The call for the arrests of Air America Radio hosts was said as though
it were a joke, though O'Reilly is deadly serious when he says that the
commentators on that network are "undermining" the war--and that such
"undermining" is treason.

O'Reilly more recently (7/25/05) went after Herbert's column that
argued that the Iraq War fueled terrorism: "Bob Herbert is most likely
helping the terrorists, but his hatred of Mr. Bush blinds him to that. He's
not alone, but this kind of stuff has got to stop. We're now fighting for
our lives. And those helping the enemy will be brought to your attention."

"Attention," rather than arrests, is all that Friedman has threatened
"excuse makers" like Herbert with. But it's a small step, as O'Reilly's
rhetoric demonstrates, between marginalizing critics of U.S. foreign policy
as "just one notch less despicable than the terrorists"--and criminalizing
criticism itself.

ACTION:
Please let Thomas Friedman know that opponents of the Iraq War do not
deserve to be on a government blacklist--even if they oppose the war because
they believe it encourages terrorism.

Thomas Friedman
c/o New York Times Editorial Page
e*l@nytimes.com

As always, please remember that your comments have more impact if you
maintain a polite tone.

Read Friedman's column here:
http://www.nytimes.com/2005/07/22/opinion/22friedman.html




Josh Dougherty
2005-07-30 04:56:31 EST
Here's the Friedman article itself:

Giving the Hatemongers No Place to Hide

By THOMAS L. FRIEDMAN
Published: July 22, 2005

I wasn't surprised to read that British police officers in white protective
suits and blue gloves were combing through the Iqra Learning Center
bookstore in Leeds for clues to the 7/7 London bombings. Some of the 7/7
bombers hung out at the bookstore. And I won't be surprised if today's
bombers also sampled the literature there.

Iqra not only sold hatemongering Islamist literature, but, according to The
Wall Street Journal, was "the sole distributor of Islamgames, a U.S.-based
company that makes video games. The video games feature apocalyptic battles
between defenders of Islam and opponents. One game, Ummah Defense I, has the
world 'finally united under the Banner of Islam' in 2114, until a revolt by
disbelievers. The player's goal is to seek out and destroy the
disbelievers."

Guess what: words matter. Bookstores matter. Video games matter. But here is
our challenge: If the primary terrorism problem we face today can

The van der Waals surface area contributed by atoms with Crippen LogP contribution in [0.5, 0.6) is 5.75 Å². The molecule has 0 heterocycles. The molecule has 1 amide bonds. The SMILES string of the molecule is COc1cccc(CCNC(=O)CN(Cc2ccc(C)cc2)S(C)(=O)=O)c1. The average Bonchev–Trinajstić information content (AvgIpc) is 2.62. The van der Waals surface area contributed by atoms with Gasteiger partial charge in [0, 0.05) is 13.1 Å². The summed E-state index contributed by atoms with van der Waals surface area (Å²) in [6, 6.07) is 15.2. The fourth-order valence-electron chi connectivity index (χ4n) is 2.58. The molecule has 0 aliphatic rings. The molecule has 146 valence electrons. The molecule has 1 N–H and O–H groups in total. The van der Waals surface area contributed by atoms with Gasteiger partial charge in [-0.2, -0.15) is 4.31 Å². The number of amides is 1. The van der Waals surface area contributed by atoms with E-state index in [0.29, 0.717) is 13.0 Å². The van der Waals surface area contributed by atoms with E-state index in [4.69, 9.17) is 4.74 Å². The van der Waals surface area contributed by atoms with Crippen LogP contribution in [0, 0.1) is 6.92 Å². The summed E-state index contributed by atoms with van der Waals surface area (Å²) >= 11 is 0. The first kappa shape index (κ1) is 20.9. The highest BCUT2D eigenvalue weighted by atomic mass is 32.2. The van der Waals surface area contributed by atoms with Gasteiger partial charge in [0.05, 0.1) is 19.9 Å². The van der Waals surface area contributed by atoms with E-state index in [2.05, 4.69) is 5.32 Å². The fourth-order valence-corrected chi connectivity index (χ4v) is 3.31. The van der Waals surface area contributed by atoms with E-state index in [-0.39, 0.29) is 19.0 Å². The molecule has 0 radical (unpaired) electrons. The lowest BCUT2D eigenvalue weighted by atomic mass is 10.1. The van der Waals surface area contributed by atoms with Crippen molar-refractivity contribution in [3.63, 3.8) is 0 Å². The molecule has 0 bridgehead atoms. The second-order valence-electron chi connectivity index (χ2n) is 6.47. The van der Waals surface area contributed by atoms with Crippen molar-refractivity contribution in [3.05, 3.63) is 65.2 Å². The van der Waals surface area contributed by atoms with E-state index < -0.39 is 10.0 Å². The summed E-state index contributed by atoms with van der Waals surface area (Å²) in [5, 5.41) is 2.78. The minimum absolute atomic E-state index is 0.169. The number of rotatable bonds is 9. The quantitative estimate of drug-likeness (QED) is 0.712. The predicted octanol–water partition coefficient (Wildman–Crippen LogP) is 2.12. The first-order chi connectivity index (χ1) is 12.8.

effectively be addressed only by a war of ideas within Islam - a war between
life-affirming Muslims against those who want to turn one of the world's
great religions into a death cult - what can the rest of us do?

More than just put up walls. We need to shine a spotlight on hate speech
wherever it appears. The State Department produces an annual human rights
report. Henceforth, it should also produce a quarterly War of Ideas Report,
which would focus on those religious leaders and writers who are inciting
violence against others.

I would compile it in a nondiscriminatory way. I want the names of the
Jewish settler extremists who wrote "Muhammad Is a Pig" on buildings in Gaza
right up there with Sheik Abd Al-Rahman Al-Sudayyis, a Saudi who is imam of
Islam's holy mosque in Mecca. According to the Memri translation service,
the imam was barred from Canada following "a report about his sermons by
Memri that included Al-Sudayyis calling Jews 'the scum of the earth' and
'monkeys and pigs' who should be 'annihilated.' Other enemies of Islam were
referred to by Sheik Al-Sudayyis as 'worshipers of the cross' and
'idol-worshiping Hindus' who must be fought."

Sunlight is more important than you think. Those who spread hate do not like
to be exposed, noted Yigal Carmon, the founder of Memri, which monitors the
Arab-Muslim media. The hate spreaders assume that they are talking only to
their own, in their own language, and can get away with murder. When their
words are spotlighted, they often feel pressure to retract, defend or
explain them.

"Whenever they are exposed, they react the next day," Mr. Carmon said. "No
one wants to be exposed in the West as a preacher of hate."

We also need to spotlight the "excuse makers," the former State Department
spokesman James Rubin said. After every major terrorist incident, the excuse
makers come out to tell us why imperialism, Zionism, colonialism or Iraq
explains why the terrorists acted. These excuse makers are just one notch
less despicable than the terrorists and also deserve to be exposed. When you
live in an open society like London, where anyone with a grievance can
publish an article, run for office or start a political movement, the notion
that blowing up a busload of innocent civilians in response to Iraq is
somehow "understandable" is outrageous. "It erases the distinction between
legitimate dissent and terrorism," Mr. Rubin said, "and an open society
needs to maintain a clear wall between them."

There is no political justification for 9/11, 7/7 or 7/21. As the Middle
East expert Stephen P. Cohen put it: "These terrorists are what they do."
And what they do is murder.

Finally, we also need to shine a bright light on the "truth tellers." Every
week some courageous Arab or Muslim intellectual, cleric or columnist
publishes an essay in his or her media calling on fellow Muslims to deal
with the cancer in their midst. The truth tellers' words also need to be
disseminated globally. "The rulers in these countries have no interest in
amplifying the voices of moderates because the moderates often disagree with
the rulers as much as they disagree with the extremists," said Husain
Haqqani, author of the new book "Pakistan: Between Mosque and Military."